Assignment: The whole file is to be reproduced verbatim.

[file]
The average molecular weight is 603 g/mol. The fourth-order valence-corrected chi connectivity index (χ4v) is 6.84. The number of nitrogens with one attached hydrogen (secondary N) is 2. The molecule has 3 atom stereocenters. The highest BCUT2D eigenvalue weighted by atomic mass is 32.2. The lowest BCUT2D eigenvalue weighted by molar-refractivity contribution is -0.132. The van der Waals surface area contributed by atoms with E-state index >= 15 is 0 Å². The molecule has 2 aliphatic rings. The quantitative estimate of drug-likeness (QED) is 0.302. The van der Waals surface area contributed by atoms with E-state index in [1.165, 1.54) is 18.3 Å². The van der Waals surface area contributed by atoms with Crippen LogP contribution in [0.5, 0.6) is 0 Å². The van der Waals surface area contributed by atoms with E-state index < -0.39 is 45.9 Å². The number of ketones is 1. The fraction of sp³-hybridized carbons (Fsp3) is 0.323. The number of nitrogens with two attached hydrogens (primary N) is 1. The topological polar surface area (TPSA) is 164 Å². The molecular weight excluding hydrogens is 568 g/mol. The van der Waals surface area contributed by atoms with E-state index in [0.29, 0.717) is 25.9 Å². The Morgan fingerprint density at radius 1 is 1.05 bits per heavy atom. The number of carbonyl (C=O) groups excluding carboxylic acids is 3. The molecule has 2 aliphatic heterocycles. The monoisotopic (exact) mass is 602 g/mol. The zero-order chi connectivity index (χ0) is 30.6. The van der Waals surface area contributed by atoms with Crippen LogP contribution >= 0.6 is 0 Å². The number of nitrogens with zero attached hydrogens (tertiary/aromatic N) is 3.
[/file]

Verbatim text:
The average molecular weight is 603 g/mol. The fourth-order valence-corrected chi connectivity index (χ4v) is 6.84. The number of nitrogens with one attached hydrogen (secondary N) is 2. The molecule has 3 atom stereocenters. The highest BCUT2D eigenvalue weighted by atomic mass is 32.2. The lowest BCUT2D eigenvalue weighted by molar-refractivity contribution is -0.132. The van der Waals surface area contributed by atoms with E-state index >= 15 is 0 Å². The molecule has 2 aliphatic rings. The quantitative estimate of drug-likeness (QED) is 0.302. The van der Waals surface area contributed by atoms with E-state index in [1.165, 1.54) is 18.3 Å². The van der Waals surface area contributed by atoms with Crippen LogP contribution in [0.5, 0.6) is 0 Å². The van der Waals surface area contributed by atoms with E-state index < -0.39 is 45.9 Å². The number of ketones is 1. The fraction of sp³-hybridized carbons (Fsp3) is 0.323. The number of nitrogens with two attached hydrogens (primary N) is 1. The topological polar surface area (TPSA) is 164 Å². The molecular weight excluding hydrogens is 568 g/mol. The van der Waals surface area contributed by atoms with E-state index in [0.29, 0.717) is 25.9 Å². The Morgan fingerprint density at radius 1 is 1.05 bits per heavy atom. The number of carbonyl (C=O) groups excluding carboxylic acids is 3. The molecule has 2 aliphatic heterocycles. The monoisotopic (exact) mass is 602 g/mol. The zero-order chi connectivity index (χ0) is 30.6. The van der Waals surface area contributed by atoms with Crippen LogP contribution >= 0.6 is 0 Å². The number of nitrogens with zero attached hydrogens (tertiary/aromatic N) is 3.